We have reported previously on the alarming number of fraudulent property transactions taking place each year in both the residential and commercial sectors. A typical property fraud will involve a sale or mortgage, whereby a fraudster passes off property as his own in order to obtain purchase or mortgage funds from an unknowing buyer or lender. Fraudsters have also been known to pass themselves off as landlords, renting property to tenants and recovering rents and deposits. This problem is particularly rife in relation to vacant premises and even more so where owners are abroad/living far from their property and, therefore, unable to easily monitor any activity.
 
As an example, we acted for an overseas owner who found that the tenant of his central London house was seeking to register both a fraudulent mortgage and sale. The fraudster netted several hundreds of thousands of pounds but luckily these losses were borne by the lenders rather than our client.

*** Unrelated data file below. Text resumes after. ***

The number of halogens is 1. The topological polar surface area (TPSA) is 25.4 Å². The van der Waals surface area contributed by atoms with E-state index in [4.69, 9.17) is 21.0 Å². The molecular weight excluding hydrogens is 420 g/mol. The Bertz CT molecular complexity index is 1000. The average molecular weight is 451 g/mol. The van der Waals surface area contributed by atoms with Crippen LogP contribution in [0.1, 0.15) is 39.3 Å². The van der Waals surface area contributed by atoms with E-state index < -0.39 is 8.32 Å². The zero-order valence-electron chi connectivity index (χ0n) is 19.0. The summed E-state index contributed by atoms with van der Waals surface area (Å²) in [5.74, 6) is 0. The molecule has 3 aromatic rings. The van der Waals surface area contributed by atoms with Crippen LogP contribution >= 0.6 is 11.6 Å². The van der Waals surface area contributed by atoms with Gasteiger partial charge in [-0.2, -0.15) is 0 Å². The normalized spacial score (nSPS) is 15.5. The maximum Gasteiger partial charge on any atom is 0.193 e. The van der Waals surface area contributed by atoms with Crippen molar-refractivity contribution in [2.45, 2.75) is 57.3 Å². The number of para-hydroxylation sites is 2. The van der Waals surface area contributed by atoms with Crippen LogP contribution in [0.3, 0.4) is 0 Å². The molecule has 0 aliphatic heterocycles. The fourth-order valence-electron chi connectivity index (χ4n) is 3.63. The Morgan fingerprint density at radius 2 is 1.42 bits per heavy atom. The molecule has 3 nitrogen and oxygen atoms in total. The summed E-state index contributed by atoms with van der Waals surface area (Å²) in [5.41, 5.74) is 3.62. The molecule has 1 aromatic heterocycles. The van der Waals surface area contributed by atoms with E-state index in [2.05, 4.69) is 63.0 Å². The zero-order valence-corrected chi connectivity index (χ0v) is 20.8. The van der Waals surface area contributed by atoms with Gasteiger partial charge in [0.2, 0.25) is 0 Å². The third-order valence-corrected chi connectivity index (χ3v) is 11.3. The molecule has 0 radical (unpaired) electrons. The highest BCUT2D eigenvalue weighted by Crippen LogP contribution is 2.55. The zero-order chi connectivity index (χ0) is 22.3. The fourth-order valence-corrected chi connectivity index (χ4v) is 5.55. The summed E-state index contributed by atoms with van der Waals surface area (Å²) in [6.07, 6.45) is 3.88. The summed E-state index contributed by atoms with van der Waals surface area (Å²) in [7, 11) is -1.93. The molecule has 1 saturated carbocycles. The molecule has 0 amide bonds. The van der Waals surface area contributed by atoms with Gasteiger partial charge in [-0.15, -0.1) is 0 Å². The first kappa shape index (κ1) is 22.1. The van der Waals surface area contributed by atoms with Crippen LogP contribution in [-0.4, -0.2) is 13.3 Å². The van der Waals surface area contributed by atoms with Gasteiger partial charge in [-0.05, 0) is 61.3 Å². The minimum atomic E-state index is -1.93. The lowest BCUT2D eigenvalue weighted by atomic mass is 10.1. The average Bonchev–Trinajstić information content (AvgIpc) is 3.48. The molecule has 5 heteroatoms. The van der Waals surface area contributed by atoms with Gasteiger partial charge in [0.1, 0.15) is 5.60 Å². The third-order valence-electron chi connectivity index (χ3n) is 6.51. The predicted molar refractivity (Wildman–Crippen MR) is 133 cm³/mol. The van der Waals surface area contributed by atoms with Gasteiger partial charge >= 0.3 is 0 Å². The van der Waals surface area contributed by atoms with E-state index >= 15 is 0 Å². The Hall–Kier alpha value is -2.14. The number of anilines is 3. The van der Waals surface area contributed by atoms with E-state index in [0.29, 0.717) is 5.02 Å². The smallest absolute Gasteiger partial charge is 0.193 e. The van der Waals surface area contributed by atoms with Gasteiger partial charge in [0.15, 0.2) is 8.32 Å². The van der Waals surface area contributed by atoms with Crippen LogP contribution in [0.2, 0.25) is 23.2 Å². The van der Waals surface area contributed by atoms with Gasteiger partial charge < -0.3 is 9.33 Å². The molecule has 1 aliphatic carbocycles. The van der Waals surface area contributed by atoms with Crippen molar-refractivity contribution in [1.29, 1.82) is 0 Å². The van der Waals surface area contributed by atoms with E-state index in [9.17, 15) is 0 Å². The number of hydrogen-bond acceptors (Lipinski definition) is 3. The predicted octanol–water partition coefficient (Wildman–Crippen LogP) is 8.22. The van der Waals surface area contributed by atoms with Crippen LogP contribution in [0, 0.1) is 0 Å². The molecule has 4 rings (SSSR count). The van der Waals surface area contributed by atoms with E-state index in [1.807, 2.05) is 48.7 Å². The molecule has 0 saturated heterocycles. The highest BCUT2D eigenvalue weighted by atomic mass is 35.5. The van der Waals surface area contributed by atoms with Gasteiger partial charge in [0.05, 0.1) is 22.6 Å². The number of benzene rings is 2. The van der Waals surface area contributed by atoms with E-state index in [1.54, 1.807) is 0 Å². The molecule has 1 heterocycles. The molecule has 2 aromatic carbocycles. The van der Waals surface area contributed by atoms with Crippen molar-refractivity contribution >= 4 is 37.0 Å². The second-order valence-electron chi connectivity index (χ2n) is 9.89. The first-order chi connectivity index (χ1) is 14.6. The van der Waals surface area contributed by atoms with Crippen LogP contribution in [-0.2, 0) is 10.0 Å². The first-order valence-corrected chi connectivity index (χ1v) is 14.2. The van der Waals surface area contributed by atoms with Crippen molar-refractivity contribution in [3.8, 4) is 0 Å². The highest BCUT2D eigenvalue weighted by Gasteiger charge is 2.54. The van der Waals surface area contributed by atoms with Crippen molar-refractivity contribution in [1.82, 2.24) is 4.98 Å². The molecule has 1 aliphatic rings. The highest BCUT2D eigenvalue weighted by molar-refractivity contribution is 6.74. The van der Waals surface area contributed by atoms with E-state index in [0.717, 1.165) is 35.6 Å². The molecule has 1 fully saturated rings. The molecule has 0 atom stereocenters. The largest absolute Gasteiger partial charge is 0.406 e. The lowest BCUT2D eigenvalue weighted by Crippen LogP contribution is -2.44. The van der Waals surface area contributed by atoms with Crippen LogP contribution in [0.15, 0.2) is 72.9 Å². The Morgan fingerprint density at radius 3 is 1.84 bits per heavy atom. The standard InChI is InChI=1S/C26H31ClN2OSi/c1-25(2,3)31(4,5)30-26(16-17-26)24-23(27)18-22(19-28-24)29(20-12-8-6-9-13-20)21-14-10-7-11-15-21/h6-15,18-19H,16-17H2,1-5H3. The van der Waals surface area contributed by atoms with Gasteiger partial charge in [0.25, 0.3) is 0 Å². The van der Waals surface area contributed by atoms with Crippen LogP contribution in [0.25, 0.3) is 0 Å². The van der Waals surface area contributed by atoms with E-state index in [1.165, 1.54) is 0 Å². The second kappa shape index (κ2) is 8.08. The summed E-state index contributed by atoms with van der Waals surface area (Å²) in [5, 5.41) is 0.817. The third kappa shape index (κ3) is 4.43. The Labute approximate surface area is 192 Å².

Fortunately, there are a number of ways to minimise the risk of fraud where title to the property is registered at the Land Registry. These include entry of a restriction on the title. This is a mechanism which triggers an additional requirement such as a certified statement by a solicitor that the person purporting to deal with the property is indeed the registered owner prior to an application being processed. Another way is to ensure that the proprietor's address for service is up to date. Property owners should note that up to three addresses for service may be supplied and these can include an e-mail address and an overseas address.
 
Where title to the property is currently unregistered, it is suggested that an immediate application for voluntary registration of title at the Land Registry is made.
 
The Land Registry is now also in the process of piloting a new scheme known as 'Property Alert'. This is a free service, currently in a trial phase, which allows owners to sign up for email alerts for up to three registered properties. When an official search (a standard precursor to an application being made to change the register) or application is received in relation to the monitored property, the owner will receive an email from the Land Registry alerting them to the activity and allowing them to intervene if all is not in order.